Things don’t go well all the time. Even when you work really hard to do the right things the right way, shit happens. People who are angry or unhappy lash out and toss around mistruths or accusations. Sometimes the crap lands on people who have nothing to do with the problem.
When this happens, our tendency is to get bug eyed and then close the door and cry.
And that’s okay. Crying is good. It gets the shock and awe (how could they say that?) out of the way so you can move on to dealing with the problem.
We can’t control people who throw crap at us, but we can control how we deal with it.
Yesterday, when I asked a good friend how she was, she replied “Well, I spent yesterday crying but now I’m getting constructive.” Brilliant.
How you react behind closed doors is one thing. What you do in public, is quite another.
Sure, take moment to vent, cry, swear, whatever, but then sit down and make a list of damage control items. Consult a trusted advisor. Take a deep breath and take action.
While you may have to accept that you did not get that job or that your colleague took credit for your idea, you do not have to let it end there. You can send a gracious note to the hiring manager letting them know that you respect their decision and that you would be open to considering other roles in the future. You can find a way to mention your contribution to the project while your boss is listening.
But it takes clear thinking and a desire to rise above it, to let the world know that you really do care about what you do and that a little crap thrown your way is not going to change that.
Do you have any military veterans in your work group? Are there any in your company?
As we stop and pause on Remembrance Day at 11:00, we need to think about not just the veterans from the Great Wars but from the more recent wars.
Every year more than 4,000 men and women leave the military and transition to civilian life. Their average age is 37 and they have a lot to contribute.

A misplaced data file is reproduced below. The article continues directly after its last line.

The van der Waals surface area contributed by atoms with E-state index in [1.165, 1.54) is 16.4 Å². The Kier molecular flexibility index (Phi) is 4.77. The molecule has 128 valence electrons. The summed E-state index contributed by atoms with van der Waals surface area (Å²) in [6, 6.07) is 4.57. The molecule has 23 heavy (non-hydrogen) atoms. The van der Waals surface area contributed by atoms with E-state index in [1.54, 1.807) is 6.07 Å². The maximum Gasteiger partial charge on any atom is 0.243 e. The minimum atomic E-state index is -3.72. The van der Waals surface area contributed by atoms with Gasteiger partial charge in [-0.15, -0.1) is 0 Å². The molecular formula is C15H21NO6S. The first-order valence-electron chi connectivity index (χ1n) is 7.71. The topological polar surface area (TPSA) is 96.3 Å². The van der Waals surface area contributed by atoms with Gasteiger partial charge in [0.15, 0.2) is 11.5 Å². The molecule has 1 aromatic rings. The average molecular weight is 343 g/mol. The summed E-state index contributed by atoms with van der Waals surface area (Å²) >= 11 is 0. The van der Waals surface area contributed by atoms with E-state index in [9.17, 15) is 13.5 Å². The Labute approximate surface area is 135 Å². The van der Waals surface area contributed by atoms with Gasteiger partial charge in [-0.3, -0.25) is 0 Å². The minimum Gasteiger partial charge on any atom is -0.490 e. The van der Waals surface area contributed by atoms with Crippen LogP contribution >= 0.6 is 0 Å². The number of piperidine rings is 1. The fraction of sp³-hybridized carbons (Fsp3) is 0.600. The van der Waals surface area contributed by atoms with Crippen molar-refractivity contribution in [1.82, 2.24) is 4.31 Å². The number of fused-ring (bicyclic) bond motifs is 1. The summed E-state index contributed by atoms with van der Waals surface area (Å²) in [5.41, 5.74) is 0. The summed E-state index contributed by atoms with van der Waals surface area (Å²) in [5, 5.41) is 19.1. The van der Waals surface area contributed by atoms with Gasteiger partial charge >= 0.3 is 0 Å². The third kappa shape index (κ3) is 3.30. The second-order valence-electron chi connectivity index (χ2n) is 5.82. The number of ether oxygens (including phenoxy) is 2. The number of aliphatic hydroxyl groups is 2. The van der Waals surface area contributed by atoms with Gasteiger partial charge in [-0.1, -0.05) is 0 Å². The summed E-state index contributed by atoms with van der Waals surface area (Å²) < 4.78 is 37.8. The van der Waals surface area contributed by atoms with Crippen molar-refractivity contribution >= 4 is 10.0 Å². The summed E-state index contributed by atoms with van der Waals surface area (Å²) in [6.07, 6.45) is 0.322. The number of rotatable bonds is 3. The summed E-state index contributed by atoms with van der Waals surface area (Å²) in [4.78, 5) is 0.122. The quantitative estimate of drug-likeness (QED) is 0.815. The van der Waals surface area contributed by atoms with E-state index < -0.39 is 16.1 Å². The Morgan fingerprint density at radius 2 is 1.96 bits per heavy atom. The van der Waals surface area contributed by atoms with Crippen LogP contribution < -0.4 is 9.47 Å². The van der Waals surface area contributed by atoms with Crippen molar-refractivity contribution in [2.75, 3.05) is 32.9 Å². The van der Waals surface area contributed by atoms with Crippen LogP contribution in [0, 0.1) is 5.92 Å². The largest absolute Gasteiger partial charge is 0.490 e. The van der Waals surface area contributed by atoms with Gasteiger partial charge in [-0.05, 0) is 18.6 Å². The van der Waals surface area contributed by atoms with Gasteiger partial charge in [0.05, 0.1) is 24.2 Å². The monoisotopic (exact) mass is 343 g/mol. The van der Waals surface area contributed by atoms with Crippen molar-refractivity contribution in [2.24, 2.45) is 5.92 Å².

Veteran Affairs Canada has a really neat guide that describes some of the resources that are available to help employers reach these great candidates.
Did you know that a Combat Engineer is responsible for building and maintaining roads, airfields and bridges? We may think that road work is tough in our hot summers. I bet it is nothing compared to doing it in Afghanistan.
Supply Technicians take care of purchasing, warehousing and inventory control of food, fuel, tank parts, clothing and a host of other items required to keep a large group of people at optimal performance in crappy conditions.
These are big jobs being done far from home with pressures and obstacles that can be daunting.
We would be hard pressed to have employment conditions that are as difficult no matter how fast our company is growing or how much pressure we feel from the investors.
You can check out the Veterans Affairs web page for more details and for information on different programs being offered to employers to help connect them with former military folks.
There is a really cool program called Helmets to Hardhats that is supported by construction companies and unions. The program works to remove barriers and increase awareness of the skill sets that are available in this remarkable group of people. You can read more about it here.
We owe to veterans and to our companies to talk more about this. They have already served us. Now it is our turn to serve them.
I had a lovely retirement party last week. Yep, retirement party. Not from my day job. There are quite a few years left on that journey. No, I retired from my volunteer gig.